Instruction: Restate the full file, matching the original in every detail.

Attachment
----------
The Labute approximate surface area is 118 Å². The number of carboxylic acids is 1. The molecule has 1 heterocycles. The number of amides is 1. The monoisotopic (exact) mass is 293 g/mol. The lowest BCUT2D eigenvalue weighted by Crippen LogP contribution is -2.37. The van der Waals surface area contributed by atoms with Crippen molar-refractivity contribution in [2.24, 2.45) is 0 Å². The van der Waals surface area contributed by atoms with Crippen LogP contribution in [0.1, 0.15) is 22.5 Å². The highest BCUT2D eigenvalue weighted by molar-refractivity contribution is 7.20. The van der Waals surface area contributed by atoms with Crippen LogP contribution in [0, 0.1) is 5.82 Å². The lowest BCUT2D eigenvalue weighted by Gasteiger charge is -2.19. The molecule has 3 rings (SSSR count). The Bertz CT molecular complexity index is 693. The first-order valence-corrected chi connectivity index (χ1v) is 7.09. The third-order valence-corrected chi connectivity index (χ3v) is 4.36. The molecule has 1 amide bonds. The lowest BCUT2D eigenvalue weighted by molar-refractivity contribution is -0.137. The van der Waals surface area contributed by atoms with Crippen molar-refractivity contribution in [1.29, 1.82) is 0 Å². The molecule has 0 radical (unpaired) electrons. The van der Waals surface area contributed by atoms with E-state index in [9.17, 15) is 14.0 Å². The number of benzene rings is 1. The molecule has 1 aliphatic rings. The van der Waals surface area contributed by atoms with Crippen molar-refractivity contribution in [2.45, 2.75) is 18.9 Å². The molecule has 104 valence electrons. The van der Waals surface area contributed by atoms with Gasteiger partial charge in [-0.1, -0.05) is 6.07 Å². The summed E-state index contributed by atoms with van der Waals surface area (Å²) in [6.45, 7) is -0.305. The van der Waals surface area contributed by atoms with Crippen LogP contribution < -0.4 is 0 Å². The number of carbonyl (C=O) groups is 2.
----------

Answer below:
The Labute approximate surface area is 118 Å². The number of carboxylic acids is 1. The molecule has 1 heterocycles. The number of amides is 1. The monoisotopic (exact) mass is 293 g/mol. The lowest BCUT2D eigenvalue weighted by Crippen LogP contribution is -2.37. The van der Waals surface area contributed by atoms with Crippen molar-refractivity contribution in [2.24, 2.45) is 0 Å². The van der Waals surface area contributed by atoms with Crippen LogP contribution in [0.1, 0.15) is 22.5 Å². The highest BCUT2D eigenvalue weighted by molar-refractivity contribution is 7.20. The van der Waals surface area contributed by atoms with Crippen LogP contribution in [0, 0.1) is 5.82 Å². The lowest BCUT2D eigenvalue weighted by Gasteiger charge is -2.19. The molecule has 3 rings (SSSR count). The Bertz CT molecular complexity index is 693. The first-order valence-corrected chi connectivity index (χ1v) is 7.09. The third-order valence-corrected chi connectivity index (χ3v) is 4.36. The molecule has 1 amide bonds. The lowest BCUT2D eigenvalue weighted by molar-refractivity contribution is -0.137. The van der Waals surface area contributed by atoms with Crippen molar-refractivity contribution in [1.29, 1.82) is 0 Å². The molecule has 0 radical (unpaired) electrons. The van der Waals surface area contributed by atoms with E-state index in [9.17, 15) is 14.0 Å². The number of benzene rings is 1. The molecule has 1 aliphatic rings. The van der Waals surface area contributed by atoms with Crippen molar-refractivity contribution in [2.45, 2.75) is 18.9 Å². The molecule has 104 valence electrons. The van der Waals surface area contributed by atoms with Gasteiger partial charge in [-0.1, -0.05) is 6.07 Å². The summed E-state index contributed by atoms with van der Waals surface area (Å²) in [6.45, 7) is -0.305. The van der Waals surface area contributed by atoms with Crippen LogP contribution < -0.4 is 0 Å². The number of carbonyl (C=O) groups is 2.